A blog about patent, copyright and trademark law in the U.S. District Court
for the Southern District of New York

Court Denied in Part, and Granted in Part, Defendant Monster Energy Company’s Motion To Preclude Plaintiff Beastie Boys’ Expert Witness Concerning Music Licensing.

In a March 6, 2014 Opinion and Order, the Honorable Paul A. Engelmayer denied defendant Monster Energy Company’s motion to preclude plaintiff Beastie Boys’ expert witness. The plaintiff intended to offer expert testimony from Lisa Thomas concerning the fair market value of (1) a license to use the musical composition and sound recordings included in the allegedly infringing video and (2) the implied endorsement allegedly created by defendant’s use of plaintiffs’ names and trademarks in the video. The defendant moved to preclude Thomas’s testimony from trial.

“Federal Rule of Evidence 702 grants an expert witness testimonial latitude unavailable to other witnesses, provided that (1) ‘the testimony is based on sufficient facts or data,’ (2) ‘the testimony is the product of reliable principles and methods,’ and (3) ‘the expert has reliably applied the principles and methods to the facts of the case.’” “The proponent of expert testimony has the burden of establishing by a preponderance of the evidence that the admissibility requirements of Rule 702 are satisfied.” The Court’s task “is to make certain that an expert, whether basing testimony upon professional studies or personal experience, employs in the courtroom the same level of intellectual rigor that characterizes the practice of an expert in the relevant field.” “A trial judge should exclude expert testimony if it is speculative or conjectural or based on assumptions that are so unrealistic and contradictory as to suggest bad faith.” Additionally, “an expert opinion requires some explanation as to how the expert came to his conclusion and what methodologies or evidence substantiate that conclusion.” Pursuant to Rule 403, the Court may also exclude evidence if its probative value is substantially outweighed by the danger of unfair prejudice, confusion of the issues, or misleading the jury, or by considerations of undue delay, waste of time, or needless presentation of cumulative evidence.

Important here, “[a] minor flaw in an expert’s reasoning or a slight modification of an otherwise reliable method will not render an expert’s opinion per se inadmissible.” “The judge should only exclude the evidence if the flaw is large enough that the expert lacks good grounds for his or her conclusions.” “This limitation on when evidence should be excluded accords with the liberal admissibility standards of the federal rules and recognizes that our adversary system provides the necessary tools for challenging reliable, albeit debatable, expert testimony.”

The defendant did not dispute Thomas’ expertise in music licensing, nor did it take issue with the five factors that Thomas stated, in her experience, usually affect the negotiated value of a music license. Instead, the defendant disputed her application of those factors to the facts at hand.

In the main, the Court found defendant’s objections were without merit, or went to the credibility of Thomas’s testimony, which were to be tested not by preclusion but by “[v]igorous cross-examination, presentation of contrary evidence, and careful instruction on the burden of proof,” which “are the traditional and appropriate means of attacking shaky but admissible evidence.”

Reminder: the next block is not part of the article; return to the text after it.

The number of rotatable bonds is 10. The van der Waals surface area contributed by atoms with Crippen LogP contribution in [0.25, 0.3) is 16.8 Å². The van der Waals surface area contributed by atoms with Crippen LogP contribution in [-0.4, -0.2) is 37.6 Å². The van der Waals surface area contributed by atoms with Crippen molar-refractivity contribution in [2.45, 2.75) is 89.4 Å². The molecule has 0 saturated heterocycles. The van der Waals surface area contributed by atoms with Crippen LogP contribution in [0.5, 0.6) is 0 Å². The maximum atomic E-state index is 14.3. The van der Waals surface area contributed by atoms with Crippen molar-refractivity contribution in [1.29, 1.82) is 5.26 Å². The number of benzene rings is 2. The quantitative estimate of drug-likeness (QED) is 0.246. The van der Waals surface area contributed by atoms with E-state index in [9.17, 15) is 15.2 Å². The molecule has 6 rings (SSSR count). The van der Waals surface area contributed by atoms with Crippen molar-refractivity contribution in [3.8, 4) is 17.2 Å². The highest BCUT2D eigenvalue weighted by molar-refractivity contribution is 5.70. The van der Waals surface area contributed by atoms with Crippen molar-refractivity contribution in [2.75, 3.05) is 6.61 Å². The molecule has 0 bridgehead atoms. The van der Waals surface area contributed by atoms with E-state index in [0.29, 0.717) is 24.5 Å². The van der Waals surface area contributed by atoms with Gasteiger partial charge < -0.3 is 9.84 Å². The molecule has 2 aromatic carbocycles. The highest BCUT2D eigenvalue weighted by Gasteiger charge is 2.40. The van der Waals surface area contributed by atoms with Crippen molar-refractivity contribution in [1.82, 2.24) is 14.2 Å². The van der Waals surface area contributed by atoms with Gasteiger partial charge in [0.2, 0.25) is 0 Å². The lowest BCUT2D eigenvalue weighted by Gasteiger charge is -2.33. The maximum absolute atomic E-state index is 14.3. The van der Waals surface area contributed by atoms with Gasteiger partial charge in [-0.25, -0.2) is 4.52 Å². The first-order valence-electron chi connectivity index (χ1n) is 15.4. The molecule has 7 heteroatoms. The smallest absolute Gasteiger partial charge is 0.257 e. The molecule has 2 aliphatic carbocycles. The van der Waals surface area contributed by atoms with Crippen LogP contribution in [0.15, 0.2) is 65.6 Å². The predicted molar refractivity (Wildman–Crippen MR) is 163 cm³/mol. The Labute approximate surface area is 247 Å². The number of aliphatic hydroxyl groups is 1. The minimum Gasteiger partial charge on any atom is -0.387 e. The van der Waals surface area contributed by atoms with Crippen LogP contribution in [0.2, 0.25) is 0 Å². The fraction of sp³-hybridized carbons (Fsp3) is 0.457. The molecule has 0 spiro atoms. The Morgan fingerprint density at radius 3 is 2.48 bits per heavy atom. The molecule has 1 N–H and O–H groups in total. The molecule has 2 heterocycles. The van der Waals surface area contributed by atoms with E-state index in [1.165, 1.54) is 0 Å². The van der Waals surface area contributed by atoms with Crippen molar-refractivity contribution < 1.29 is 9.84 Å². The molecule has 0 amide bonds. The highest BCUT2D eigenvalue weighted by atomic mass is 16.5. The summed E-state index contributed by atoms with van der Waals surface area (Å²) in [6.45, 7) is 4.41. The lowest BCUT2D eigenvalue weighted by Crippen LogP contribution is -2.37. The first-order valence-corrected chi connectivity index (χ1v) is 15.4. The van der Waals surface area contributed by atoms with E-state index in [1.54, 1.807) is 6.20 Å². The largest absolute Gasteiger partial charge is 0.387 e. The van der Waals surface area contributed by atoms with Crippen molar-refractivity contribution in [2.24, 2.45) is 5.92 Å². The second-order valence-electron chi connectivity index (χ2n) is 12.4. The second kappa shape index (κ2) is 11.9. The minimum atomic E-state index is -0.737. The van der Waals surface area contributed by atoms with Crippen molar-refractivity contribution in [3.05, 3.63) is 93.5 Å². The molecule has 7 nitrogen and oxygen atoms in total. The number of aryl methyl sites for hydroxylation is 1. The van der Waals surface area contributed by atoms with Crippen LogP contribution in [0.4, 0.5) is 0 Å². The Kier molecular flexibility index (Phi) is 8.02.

The defendant did have one trenchant objection to Thomas’s report and testimony. Thomas estimated the fair market value of an appropriate license based on a perpetual term of use. But the measure of damages must be based on “the use the infringer made,” not unrealized risks created by the infringer’s use. Thomas’s decision to value the license and implied endorsement based on a perpetual term of use, when the law requires her to use a five-week term of use, was not a “minor flaw.” Rather, “the flaw is large enough” that, while it remained a basis for her report, the report “lacks good grounds for [its] conclusions.” This flaw, however, was eminently correctable, the court ruled. Thomas was allowed to render a prompt, revised opinion, that valued the license based on a factually defensible assumption as to the term of use.

In a subsequent May 7, 2014 ruling,  Judge Engelmayer again refused to prohibit Thomas from testifying.  The defendant argued that Thomas's estimate of damages was so vague as to be illusory.  The Court wrote that Thomas "is not fairly to be faulted for acknowledging that inherent uncertainty in estimating the value of a unique, intangible good.  In acknowledging that uncertainty, Thomas, in fact, keeps company with the Second Circuit, which, when it first approved the method of measuring a copyright holder's actual damages through the fair market value of a hypothetical license fee, recognized the difficulty of that exercise."  The Court did, however, did preclude Thomas from testifying about the settlement of a widely-publicized dispute between the Beastie Boys and toymaker GoldieBlox under Federal Rule of Evidence 403.  Judge Engelmayer wrote that "the confusion and delay occasioned by introduction of evidence as to the GoldieBlox Settlement would substantially outweigh -- indeed, it would overwhelm -- the limited probative value of the GoldieBlox testimony."
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